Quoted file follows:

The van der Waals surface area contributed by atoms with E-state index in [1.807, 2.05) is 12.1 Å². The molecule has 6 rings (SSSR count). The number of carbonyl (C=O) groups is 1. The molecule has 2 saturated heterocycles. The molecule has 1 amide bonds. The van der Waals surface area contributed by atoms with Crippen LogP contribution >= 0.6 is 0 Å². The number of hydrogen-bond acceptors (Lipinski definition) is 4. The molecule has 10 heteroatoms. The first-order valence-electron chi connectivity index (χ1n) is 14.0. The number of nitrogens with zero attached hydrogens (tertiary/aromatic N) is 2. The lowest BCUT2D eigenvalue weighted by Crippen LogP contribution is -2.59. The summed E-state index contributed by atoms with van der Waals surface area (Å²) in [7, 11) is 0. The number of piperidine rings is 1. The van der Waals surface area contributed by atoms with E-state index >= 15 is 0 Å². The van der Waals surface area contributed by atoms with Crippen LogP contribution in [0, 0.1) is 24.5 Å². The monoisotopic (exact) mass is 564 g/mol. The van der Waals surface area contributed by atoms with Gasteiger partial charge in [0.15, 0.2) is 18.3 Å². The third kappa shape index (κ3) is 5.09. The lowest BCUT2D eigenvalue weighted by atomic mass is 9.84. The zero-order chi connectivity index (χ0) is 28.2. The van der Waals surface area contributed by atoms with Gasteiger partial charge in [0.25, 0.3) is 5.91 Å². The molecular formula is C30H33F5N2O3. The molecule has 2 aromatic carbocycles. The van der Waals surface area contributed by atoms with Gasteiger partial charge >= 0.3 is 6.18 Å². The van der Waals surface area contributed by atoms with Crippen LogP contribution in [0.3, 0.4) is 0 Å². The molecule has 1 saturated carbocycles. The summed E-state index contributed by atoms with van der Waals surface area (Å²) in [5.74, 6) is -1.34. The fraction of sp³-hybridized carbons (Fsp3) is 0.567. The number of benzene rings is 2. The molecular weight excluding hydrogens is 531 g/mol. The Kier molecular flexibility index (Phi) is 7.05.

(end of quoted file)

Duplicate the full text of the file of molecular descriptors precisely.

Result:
The van der Waals surface area contributed by atoms with E-state index in [1.807, 2.05) is 12.1 Å². The molecule has 6 rings (SSSR count). The number of carbonyl (C=O) groups is 1. The molecule has 2 saturated heterocycles. The molecule has 1 amide bonds. The van der Waals surface area contributed by atoms with Crippen LogP contribution >= 0.6 is 0 Å². The number of hydrogen-bond acceptors (Lipinski definition) is 4. The molecule has 10 heteroatoms. The first-order valence-electron chi connectivity index (χ1n) is 14.0. The number of nitrogens with zero attached hydrogens (tertiary/aromatic N) is 2. The lowest BCUT2D eigenvalue weighted by Crippen LogP contribution is -2.59. The summed E-state index contributed by atoms with van der Waals surface area (Å²) in [7, 11) is 0. The number of piperidine rings is 1. The van der Waals surface area contributed by atoms with E-state index >= 15 is 0 Å². The van der Waals surface area contributed by atoms with Crippen LogP contribution in [0, 0.1) is 24.5 Å². The monoisotopic (exact) mass is 564 g/mol. The van der Waals surface area contributed by atoms with Gasteiger partial charge in [0.15, 0.2) is 18.3 Å². The third kappa shape index (κ3) is 5.09. The lowest BCUT2D eigenvalue weighted by atomic mass is 9.84. The zero-order chi connectivity index (χ0) is 28.2. The van der Waals surface area contributed by atoms with Gasteiger partial charge in [0.25, 0.3) is 5.91 Å². The molecular formula is C30H33F5N2O3. The molecule has 2 aromatic carbocycles. The van der Waals surface area contributed by atoms with Gasteiger partial charge >= 0.3 is 6.18 Å². The van der Waals surface area contributed by atoms with Crippen LogP contribution in [0.3, 0.4) is 0 Å². The molecule has 1 saturated carbocycles. The summed E-state index contributed by atoms with van der Waals surface area (Å²) in [5.74, 6) is -1.34. The fraction of sp³-hybridized carbons (Fsp3) is 0.567. The number of benzene rings is 2. The molecular weight excluding hydrogens is 531 g/mol. The Kier molecular flexibility index (Phi) is 7.05.